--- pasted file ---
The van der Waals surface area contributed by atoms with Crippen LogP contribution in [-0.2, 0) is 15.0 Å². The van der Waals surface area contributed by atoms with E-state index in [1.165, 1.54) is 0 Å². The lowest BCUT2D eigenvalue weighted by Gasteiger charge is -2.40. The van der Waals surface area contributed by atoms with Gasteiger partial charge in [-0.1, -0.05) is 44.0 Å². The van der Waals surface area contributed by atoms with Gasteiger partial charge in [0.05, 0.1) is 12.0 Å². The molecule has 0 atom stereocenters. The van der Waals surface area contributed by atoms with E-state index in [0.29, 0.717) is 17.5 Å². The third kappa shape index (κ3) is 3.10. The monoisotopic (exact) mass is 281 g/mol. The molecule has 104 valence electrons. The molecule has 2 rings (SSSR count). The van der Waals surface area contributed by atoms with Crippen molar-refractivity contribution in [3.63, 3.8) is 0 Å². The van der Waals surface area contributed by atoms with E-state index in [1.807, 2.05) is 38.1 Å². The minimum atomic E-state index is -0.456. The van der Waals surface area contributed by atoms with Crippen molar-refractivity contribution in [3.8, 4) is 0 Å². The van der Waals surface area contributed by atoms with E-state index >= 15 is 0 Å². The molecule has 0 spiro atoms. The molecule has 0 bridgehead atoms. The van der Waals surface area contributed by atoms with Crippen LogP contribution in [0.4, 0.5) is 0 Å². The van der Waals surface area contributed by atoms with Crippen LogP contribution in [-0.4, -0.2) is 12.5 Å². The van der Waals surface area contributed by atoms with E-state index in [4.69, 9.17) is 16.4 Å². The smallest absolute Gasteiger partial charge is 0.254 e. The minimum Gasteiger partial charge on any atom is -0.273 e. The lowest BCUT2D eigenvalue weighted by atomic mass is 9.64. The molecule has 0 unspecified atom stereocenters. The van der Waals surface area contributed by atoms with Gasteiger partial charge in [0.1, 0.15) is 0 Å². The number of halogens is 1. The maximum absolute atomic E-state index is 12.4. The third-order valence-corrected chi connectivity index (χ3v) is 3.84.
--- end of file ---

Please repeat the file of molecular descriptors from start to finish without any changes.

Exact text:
The van der Waals surface area contributed by atoms with Crippen LogP contribution in [-0.2, 0) is 15.0 Å². The van der Waals surface area contributed by atoms with E-state index in [1.165, 1.54) is 0 Å². The lowest BCUT2D eigenvalue weighted by Gasteiger charge is -2.40. The van der Waals surface area contributed by atoms with Gasteiger partial charge in [-0.1, -0.05) is 44.0 Å². The van der Waals surface area contributed by atoms with Gasteiger partial charge in [0.05, 0.1) is 12.0 Å². The molecule has 0 atom stereocenters. The van der Waals surface area contributed by atoms with E-state index in [0.29, 0.717) is 17.5 Å². The third kappa shape index (κ3) is 3.10. The monoisotopic (exact) mass is 281 g/mol. The molecule has 104 valence electrons. The molecule has 2 rings (SSSR count). The van der Waals surface area contributed by atoms with Crippen molar-refractivity contribution in [3.63, 3.8) is 0 Å². The van der Waals surface area contributed by atoms with E-state index in [1.807, 2.05) is 38.1 Å². The minimum atomic E-state index is -0.456. The van der Waals surface area contributed by atoms with Crippen molar-refractivity contribution in [3.8, 4) is 0 Å². The van der Waals surface area contributed by atoms with E-state index >= 15 is 0 Å². The molecule has 0 spiro atoms. The molecule has 0 bridgehead atoms. The van der Waals surface area contributed by atoms with Crippen LogP contribution in [0.4, 0.5) is 0 Å². The van der Waals surface area contributed by atoms with Crippen LogP contribution in [-0.4, -0.2) is 12.5 Å². The van der Waals surface area contributed by atoms with E-state index in [4.69, 9.17) is 16.4 Å². The smallest absolute Gasteiger partial charge is 0.254 e. The minimum Gasteiger partial charge on any atom is -0.273 e. The lowest BCUT2D eigenvalue weighted by atomic mass is 9.64. The molecule has 0 unspecified atom stereocenters. The van der Waals surface area contributed by atoms with Gasteiger partial charge in [0.1, 0.15) is 0 Å². The number of halogens is 1. The maximum absolute atomic E-state index is 12.4. The third-order valence-corrected chi connectivity index (χ3v) is 3.84.